I am an Olympic addict.
It happened to me during the Vancouver games in 2010. I was working part-time at the aviation museum in Ottawa and I had a lot of time to sit in front of the television and watch the games. Those games actually changed the way that I conduct my life. I was motivated to start working out more regularly. Initially, I tried to do something every day, and I actually succeeded for a month or two. Since then, I’ve slowed to maybe three workouts a week, but I’ve kept myself at that level for the 2 1/2 years since Vancouver. I was moved by the focus of these athletes, by watching them put all of themselves into a physical pursuit. I think there is something so worthwhile in it. It’s a kind of spiritual perfection.
I also get wrapped up in the competitive aspect of the games. I really got caught up in the medal count during the Vancouver games. I started watching sports like curling, just because I knew that Canada had a medal hope (and in fact, curling was really fun to watch). But ultimately, I think I love the Olympics because of the achievement of the athletes – not the competitiveness. Beating other athletes is just a measure of that achievement. Ultimately, I think the value of an Olympic performance comes down to whether the athlete gave it his all. I heard Simon Whitfield talking on the radio once about how he trains in order to “express his fitness completely,” and not in order to get on the podium. That makes sense to me.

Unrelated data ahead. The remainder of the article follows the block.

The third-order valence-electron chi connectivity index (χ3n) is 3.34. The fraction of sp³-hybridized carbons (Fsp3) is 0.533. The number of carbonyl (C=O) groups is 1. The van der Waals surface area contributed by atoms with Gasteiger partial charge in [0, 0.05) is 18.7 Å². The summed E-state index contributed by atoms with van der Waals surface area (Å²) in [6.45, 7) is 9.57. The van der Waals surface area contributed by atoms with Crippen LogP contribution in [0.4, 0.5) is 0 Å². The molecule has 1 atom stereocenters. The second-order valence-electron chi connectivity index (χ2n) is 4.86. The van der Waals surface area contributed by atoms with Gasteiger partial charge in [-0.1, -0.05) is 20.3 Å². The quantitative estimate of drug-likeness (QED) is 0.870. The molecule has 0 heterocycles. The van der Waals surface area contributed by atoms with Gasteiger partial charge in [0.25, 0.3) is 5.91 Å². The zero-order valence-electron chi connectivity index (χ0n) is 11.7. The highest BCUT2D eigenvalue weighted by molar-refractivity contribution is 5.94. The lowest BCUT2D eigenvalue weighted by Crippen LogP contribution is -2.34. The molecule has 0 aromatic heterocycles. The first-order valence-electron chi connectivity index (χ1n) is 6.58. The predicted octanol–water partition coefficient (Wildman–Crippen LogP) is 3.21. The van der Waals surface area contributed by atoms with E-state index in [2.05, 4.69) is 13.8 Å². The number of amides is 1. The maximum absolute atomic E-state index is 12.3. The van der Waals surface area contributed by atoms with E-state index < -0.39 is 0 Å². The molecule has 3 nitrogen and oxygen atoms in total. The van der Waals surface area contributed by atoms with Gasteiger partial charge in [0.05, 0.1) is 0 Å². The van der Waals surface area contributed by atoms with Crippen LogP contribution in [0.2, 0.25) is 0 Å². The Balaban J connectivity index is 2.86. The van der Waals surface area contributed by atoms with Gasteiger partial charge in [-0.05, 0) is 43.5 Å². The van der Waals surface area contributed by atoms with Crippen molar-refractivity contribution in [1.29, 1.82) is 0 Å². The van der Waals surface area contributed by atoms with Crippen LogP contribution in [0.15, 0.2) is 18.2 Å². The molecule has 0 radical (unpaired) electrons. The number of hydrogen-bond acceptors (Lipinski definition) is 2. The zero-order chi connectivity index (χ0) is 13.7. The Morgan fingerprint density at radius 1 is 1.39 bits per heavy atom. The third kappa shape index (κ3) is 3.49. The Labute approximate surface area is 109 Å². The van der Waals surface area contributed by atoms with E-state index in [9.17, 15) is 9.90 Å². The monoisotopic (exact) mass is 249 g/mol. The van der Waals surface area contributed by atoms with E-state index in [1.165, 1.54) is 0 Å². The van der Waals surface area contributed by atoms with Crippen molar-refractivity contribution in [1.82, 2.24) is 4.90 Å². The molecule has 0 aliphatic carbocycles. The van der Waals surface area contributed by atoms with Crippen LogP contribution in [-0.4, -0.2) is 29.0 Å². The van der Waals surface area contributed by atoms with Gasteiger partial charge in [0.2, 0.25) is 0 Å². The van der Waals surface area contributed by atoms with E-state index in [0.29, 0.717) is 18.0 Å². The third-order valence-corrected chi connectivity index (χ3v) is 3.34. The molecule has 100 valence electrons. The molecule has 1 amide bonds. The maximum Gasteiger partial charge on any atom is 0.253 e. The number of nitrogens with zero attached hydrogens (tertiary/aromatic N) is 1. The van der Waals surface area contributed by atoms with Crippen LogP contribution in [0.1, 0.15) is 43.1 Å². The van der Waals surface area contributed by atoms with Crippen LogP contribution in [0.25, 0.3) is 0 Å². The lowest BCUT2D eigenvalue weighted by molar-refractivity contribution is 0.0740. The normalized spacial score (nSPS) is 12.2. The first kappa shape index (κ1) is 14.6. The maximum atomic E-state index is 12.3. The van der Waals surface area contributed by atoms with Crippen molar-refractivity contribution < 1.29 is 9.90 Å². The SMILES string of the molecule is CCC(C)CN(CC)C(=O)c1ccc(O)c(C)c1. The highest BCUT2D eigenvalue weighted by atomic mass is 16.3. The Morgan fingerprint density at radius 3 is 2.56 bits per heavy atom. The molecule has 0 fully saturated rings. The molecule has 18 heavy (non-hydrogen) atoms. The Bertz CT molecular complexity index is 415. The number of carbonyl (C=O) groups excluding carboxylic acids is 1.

And really, otherwise, you would go mad. Someone will always be better than you.
The triviality of competitiveness was really clear to me watching gymnastics. Seeing a gymnast just beaming because an opponent just fell on a routine. Of course, it makes sense – that fall means that the other gymnast will get a medal – but it must be a kind of hollow sense of accomplishment – she had already done her best routine – why should she celebrate or cry in disappointment depending on the performance of someone else?
This time around, I have again been working part-time at the aviation museum, but have also been rehearsing for a musical almost every day of the week during the Olympics. Right up until the games began, I felt none of the excitement that I had felt in 2010. I thought I might turn the man now and then. But from the very first swimming I watched on the opening weekend, I was hooked.
I’ve come home late at night from rehearsal, usually around 1030 or 11, and have watched an hour or two of the games that I’ve PVRed during the day. On days off, I watched several hours more.
Specific highlights have been: Gabby Douglas, Usain Bolt, Missy Franklin, Shelly-Ann Fraser-Pryce, Michael Phelps.
I found myself much less interested in Canada’s performance. I watched NBC mainly instead of CTV. The commentary is simply better.
Bruce Arthur, who writes for the National Post, has been an absolute joy to read the morning after. I love his commentary.
Here he is writing about Missy Franklin: “she is this beacon of happiness, this totem of pure glee, even though she is from Aurora, Col., where tragedy struck so recently. But it has not touched her innocence, her earnestness, her radiant joy. What an amazing American thing.”
(By the way, as Arthur suggests in this article, I am indeed sick to death of hearing that Franklin has Canadian parents. It feels like some cheap attempt to take partial national ownership of her accomplishments. Let her be American.)
Now, here is Arthur writing about Canada’s loss to the US in the semifinals of women’s soccer:
“Because the Olympics are at their best when they deliver the kind of performance that makes you call or text or email or tweet your friends to tell them to get to a TV, do it, do it now. We were waiting for the elation of watching an athlete like Sinclair deliver the kind of performance you’re not going to forget, that this country should love her for. And we were waiting for the part that hurt, for the anger and the regret, because it meant it mattered, really mattered. It meant they made us care.”